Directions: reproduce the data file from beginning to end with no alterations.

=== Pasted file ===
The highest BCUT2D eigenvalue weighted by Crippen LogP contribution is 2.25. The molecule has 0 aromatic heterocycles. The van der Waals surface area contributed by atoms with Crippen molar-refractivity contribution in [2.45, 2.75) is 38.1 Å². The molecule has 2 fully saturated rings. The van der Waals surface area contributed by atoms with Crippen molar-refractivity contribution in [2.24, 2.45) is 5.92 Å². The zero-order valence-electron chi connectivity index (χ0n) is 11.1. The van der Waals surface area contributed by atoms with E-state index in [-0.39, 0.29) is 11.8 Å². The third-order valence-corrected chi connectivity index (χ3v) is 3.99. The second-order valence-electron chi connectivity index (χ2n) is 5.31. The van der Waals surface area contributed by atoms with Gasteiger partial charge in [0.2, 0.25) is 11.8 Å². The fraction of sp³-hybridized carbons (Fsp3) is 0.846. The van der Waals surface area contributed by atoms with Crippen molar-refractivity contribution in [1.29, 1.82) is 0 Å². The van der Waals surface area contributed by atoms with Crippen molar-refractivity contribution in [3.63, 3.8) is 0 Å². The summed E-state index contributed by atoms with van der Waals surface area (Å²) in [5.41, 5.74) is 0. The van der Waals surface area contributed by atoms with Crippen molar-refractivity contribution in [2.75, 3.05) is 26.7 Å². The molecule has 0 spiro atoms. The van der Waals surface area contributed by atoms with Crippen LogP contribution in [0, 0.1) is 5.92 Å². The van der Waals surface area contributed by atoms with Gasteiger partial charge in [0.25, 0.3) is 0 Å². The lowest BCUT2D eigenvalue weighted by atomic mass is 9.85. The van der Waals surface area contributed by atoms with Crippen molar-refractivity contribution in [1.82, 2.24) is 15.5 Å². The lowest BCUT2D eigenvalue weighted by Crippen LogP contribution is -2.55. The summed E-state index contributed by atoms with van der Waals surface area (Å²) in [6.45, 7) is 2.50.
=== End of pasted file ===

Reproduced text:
The highest BCUT2D eigenvalue weighted by Crippen LogP contribution is 2.25. The molecule has 0 aromatic heterocycles. The van der Waals surface area contributed by atoms with Crippen molar-refractivity contribution in [2.45, 2.75) is 38.1 Å². The molecule has 2 fully saturated rings. The van der Waals surface area contributed by atoms with Crippen molar-refractivity contribution in [2.24, 2.45) is 5.92 Å². The zero-order valence-electron chi connectivity index (χ0n) is 11.1. The van der Waals surface area contributed by atoms with E-state index in [-0.39, 0.29) is 11.8 Å². The third-order valence-corrected chi connectivity index (χ3v) is 3.99. The second-order valence-electron chi connectivity index (χ2n) is 5.31. The van der Waals surface area contributed by atoms with Gasteiger partial charge in [0.2, 0.25) is 11.8 Å². The fraction of sp³-hybridized carbons (Fsp3) is 0.846. The van der Waals surface area contributed by atoms with Crippen molar-refractivity contribution in [1.29, 1.82) is 0 Å². The van der Waals surface area contributed by atoms with Crippen molar-refractivity contribution in [3.63, 3.8) is 0 Å². The summed E-state index contributed by atoms with van der Waals surface area (Å²) in [5.41, 5.74) is 0. The van der Waals surface area contributed by atoms with Crippen molar-refractivity contribution in [2.75, 3.05) is 26.7 Å². The molecule has 0 spiro atoms. The van der Waals surface area contributed by atoms with Crippen LogP contribution in [0, 0.1) is 5.92 Å². The van der Waals surface area contributed by atoms with Gasteiger partial charge in [0.25, 0.3) is 0 Å². The lowest BCUT2D eigenvalue weighted by atomic mass is 9.85. The van der Waals surface area contributed by atoms with Crippen molar-refractivity contribution in [1.82, 2.24) is 15.5 Å². The lowest BCUT2D eigenvalue weighted by Crippen LogP contribution is -2.55. The summed E-state index contributed by atoms with van der Waals surface area (Å²) in [6.45, 7) is 2.50.